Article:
The most intense extreme of sadness is grief. This can appear in disorders such as depression or in natural processes like mourning. At its other extreme is pensiveness. It can be described as a chronic form of sadness that’s less intense but lasts much longer.
When others notice that you’re sad, they usually try to help you. This happens because you’re looking for shelter and social support. In effect, you want your friends and family to help you feel better. In turn, this encourages introspection and self-analysis. The confluence of disgust and sadness results in remorse. This implies being aware of having acted incorrectly. You experience it as persistent guilt when you’ve done wrong.
“The function of sadness is reintegration.”
5. Blue for surprise
Surprise is the orientation reaction to an unexpected, unforeseen, novel, and strange stimulus. At its most intense, it transforms into amazement, which is the ability to marvel at the positive experiences that life gives you. On the other hand, at its less intense end, you experience distraction, when your attention is dispersed toward an object or stimulus you should be paying attention to.
Surprise is considered the most unique basic emotion because it only needs the stimulus that causes it to be unexpected. From the confluence of surprise and sadness, disapproval appears.
“The function of surprise, like the function of anticipation, is exploration.”
6. Dark green for fear
Fear is one of the most overwhelming emotions that you can experience. As a matter of fact, all emotions are legacies of evolution, but fear is the most apparent.
Fear is the alarm signal of danger. In its most intense form, it’s known as terror. Terror is often paralyzing, both physically and mentally. In its less intense form, fear is experienced as apprehension.
When you simultaneously experience the emotions of surprise and fear, it’s likely that you’re feeling frightened. Fright is the alarm reaction, the shock that prepares the body for an unexpected stimulus that can be harmful.
“The function of fear is protection.”
7. Light green for trust
Trust is a positive emotion. Unlike fear, trust is voluntary. It means you believe in someone or something without a doubt, despite not knowing what the future holds. Trust involves both faith and hope. It can be strengthened or weakened depending on the actions that another person carries out.
The most intense version of trust is admiration. It involves the feeling of appreciation for someone you believe to have special qualities. At the less intense pole of the emotion of trust is acceptance.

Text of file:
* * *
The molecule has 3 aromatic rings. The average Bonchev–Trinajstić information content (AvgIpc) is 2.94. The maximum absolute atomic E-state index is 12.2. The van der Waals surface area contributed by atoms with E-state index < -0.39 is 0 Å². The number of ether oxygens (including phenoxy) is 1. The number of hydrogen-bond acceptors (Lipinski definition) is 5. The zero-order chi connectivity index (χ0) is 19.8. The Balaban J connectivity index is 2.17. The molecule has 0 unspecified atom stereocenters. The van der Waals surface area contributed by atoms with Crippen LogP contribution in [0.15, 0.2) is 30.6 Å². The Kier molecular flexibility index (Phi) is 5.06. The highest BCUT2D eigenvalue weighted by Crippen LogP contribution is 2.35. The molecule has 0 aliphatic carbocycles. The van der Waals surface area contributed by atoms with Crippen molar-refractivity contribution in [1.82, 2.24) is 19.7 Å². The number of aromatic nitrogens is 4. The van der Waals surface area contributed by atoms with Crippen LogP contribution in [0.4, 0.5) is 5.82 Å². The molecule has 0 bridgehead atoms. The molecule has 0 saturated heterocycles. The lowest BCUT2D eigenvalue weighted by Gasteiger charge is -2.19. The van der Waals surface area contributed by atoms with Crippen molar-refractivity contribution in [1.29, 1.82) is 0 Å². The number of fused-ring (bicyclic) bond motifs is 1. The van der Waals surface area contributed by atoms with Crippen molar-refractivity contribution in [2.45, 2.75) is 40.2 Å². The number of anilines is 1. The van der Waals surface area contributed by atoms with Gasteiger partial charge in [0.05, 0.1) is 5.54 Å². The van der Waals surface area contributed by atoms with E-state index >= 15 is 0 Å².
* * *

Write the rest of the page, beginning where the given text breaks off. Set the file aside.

When you experience the emotions of fear and trust at the same time, you’re likely to experience submission. It denies or relegates the satisfaction of your needs in favor of those of others.
8. Yellow for joy
Joy is a positive feeling that you experience when you achieve a particular goal or objective. You also experience this emotion when people close to you do so. It’s accompanied by feelings of well-being and joy. In addition, you experience joy when you’re faced with enjoyable aesthetic experiences. For example, seeing a pretty face or looking at a beautiful sculpture.
At its extreme, joy becomes ecstasy, a feeling of maximum plenitude that, taken to the extreme, can be pathological. In fact, ecstasy occurs in bipolar disorder. On the less intense side of joy lies serenity. This is the emotional experience of calm and mental, emotional, spiritual, and behavioral balance.
When you simultaneously experience the emotions of trust and joy, you feel love. Love is the feeling of affection, attraction, and inclination toward a specific object or individual.
“The function of joy is reproduction.”
All cited sources were thoroughly reviewed by our team to ensure their quality, reliability, currency, and validity. The bibliography of this article was considered reliable and of academic or scientific accuracy.
Fernández-Abascal, E. G., Rodríguez, B. G., Sánchez, F. J. D., Díaz, M. D. M. & Sánchez, F. J. D. (2010). Psicología de la Emoción. Alianza Editorial.
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Poblete-Christie, O., López, M., & Muñoz, L. (2019). ¿ De la frustración a la alegría o de la alegría a la frustración? Significados sobre inclusión educativa construidos por docentes a partir de su experiencia emocional. Psykhe (Santiago), 28(1), 1-14.